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Tuesday, September 26, 2023

Young Korean Americans celebrate Korean Liberation Day with festive spirit

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Audience enjoys Korean percussion performance at the second annual Korean Liberation Festival held on the rooftop of 1010 Downtown on August 12. [Mooyoung Lee, The Korea Daily]

A group of second-generation young Korean Americans hosted a two-day festival to celebrate the 78th anniversary of Korean Liberation Day on the rooftop of TENTEN Downtown. The event took place from 4 p.m. to 8 p.m. on August 12 and 13.

The festival showcased a diverse array of activities including Korean percussion performances, fan dances, a K-pop concert, as well as culinary delights, beverages, and crafts. This comprehensive experience provided attendees with an opportunity to commemorate Korean Liberation Day, observed on August 15.

Around 50 small businesses, including Moowon Ceramics, LOUPIN sterling silver, and hanboutiQ, displayed their products at booths set up for the event. Additionally, six youth organizations – Koreatown Youth & Community Center, YMCA, Hwarang Youth Foundation, Korea Peace Now, Korean Resource Center, and OKTA LA – utilized tables to promote their respective activities.

This marked the second annual event organized by Live.Love.Create Events and Maum Market, the creators of the Korean Liberation Festival in 2022. Christine Chang (39), a second-generation Korean American, founded Live.Love.Create Events, an event planning group. Arnold Byun (28), a 1.5-generation Korean American, and Kioh Park (33), a Korean immigrant, co-founded Maum Market, a pop-up market highlighting locally-based Asian-owned brands and businesses.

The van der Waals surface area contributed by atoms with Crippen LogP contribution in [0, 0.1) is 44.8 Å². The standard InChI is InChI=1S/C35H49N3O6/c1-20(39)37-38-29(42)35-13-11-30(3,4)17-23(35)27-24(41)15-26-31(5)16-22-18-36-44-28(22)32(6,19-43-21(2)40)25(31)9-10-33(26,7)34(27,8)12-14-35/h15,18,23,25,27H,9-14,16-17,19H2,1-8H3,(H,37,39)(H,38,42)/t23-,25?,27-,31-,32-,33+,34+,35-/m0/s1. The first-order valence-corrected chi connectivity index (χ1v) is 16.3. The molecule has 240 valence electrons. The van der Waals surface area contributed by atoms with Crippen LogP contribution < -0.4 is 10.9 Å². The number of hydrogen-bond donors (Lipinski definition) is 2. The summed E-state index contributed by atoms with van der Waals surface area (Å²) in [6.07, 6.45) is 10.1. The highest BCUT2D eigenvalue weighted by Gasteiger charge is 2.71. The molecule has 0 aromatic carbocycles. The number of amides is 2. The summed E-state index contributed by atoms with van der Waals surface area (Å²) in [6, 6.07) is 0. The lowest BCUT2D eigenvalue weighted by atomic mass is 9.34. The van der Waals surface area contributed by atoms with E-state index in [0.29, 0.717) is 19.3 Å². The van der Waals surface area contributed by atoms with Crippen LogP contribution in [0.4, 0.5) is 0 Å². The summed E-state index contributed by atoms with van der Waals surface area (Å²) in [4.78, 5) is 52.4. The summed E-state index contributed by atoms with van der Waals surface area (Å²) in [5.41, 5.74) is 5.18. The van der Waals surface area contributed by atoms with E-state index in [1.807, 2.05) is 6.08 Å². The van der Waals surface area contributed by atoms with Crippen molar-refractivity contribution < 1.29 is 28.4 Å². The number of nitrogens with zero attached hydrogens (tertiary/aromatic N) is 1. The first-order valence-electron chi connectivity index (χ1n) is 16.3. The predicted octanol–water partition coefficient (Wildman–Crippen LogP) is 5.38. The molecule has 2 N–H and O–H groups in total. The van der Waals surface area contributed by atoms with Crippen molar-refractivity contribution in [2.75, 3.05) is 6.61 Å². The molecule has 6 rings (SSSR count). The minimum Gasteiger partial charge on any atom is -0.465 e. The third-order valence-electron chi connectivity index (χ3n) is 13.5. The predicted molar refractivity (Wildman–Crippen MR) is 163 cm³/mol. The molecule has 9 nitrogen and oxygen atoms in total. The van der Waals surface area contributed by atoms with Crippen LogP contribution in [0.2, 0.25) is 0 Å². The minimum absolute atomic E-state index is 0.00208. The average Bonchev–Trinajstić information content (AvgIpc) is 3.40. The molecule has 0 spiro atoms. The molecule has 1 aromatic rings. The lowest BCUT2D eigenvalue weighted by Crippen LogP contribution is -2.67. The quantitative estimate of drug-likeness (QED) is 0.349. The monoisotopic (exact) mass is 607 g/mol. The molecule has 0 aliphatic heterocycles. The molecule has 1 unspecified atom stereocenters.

Byun shared, “We organized this festival to provide second-generation Korean Americans with an opportunity to reconnect with their Korean heritage and to learn about Korea’s journey to independence. Additionally, we wanted individuals from various ethnic backgrounds to engage with Korean history in a more celebratory atmosphere.” Byun personally distributed complimentary beverages to participants at the event.

Chang explained her motivation for planning the festival, stating, “As a mother, I came to realize the importance of educating our children about Korean history and our origins. Otherwise, the legacy and roots of Korea may fade away.”

Approximately 1,500 people attended the festival, not only Korean Americans but also individuals from diverse ethnic backgrounds. The event was adorned with traditional Korean lanterns and the national flags of South Korea and the United States, all set against the backdrop of resonating K-pop music.

BY MOOYOUNG LEE [lee.mooyoung@koreadaily.com]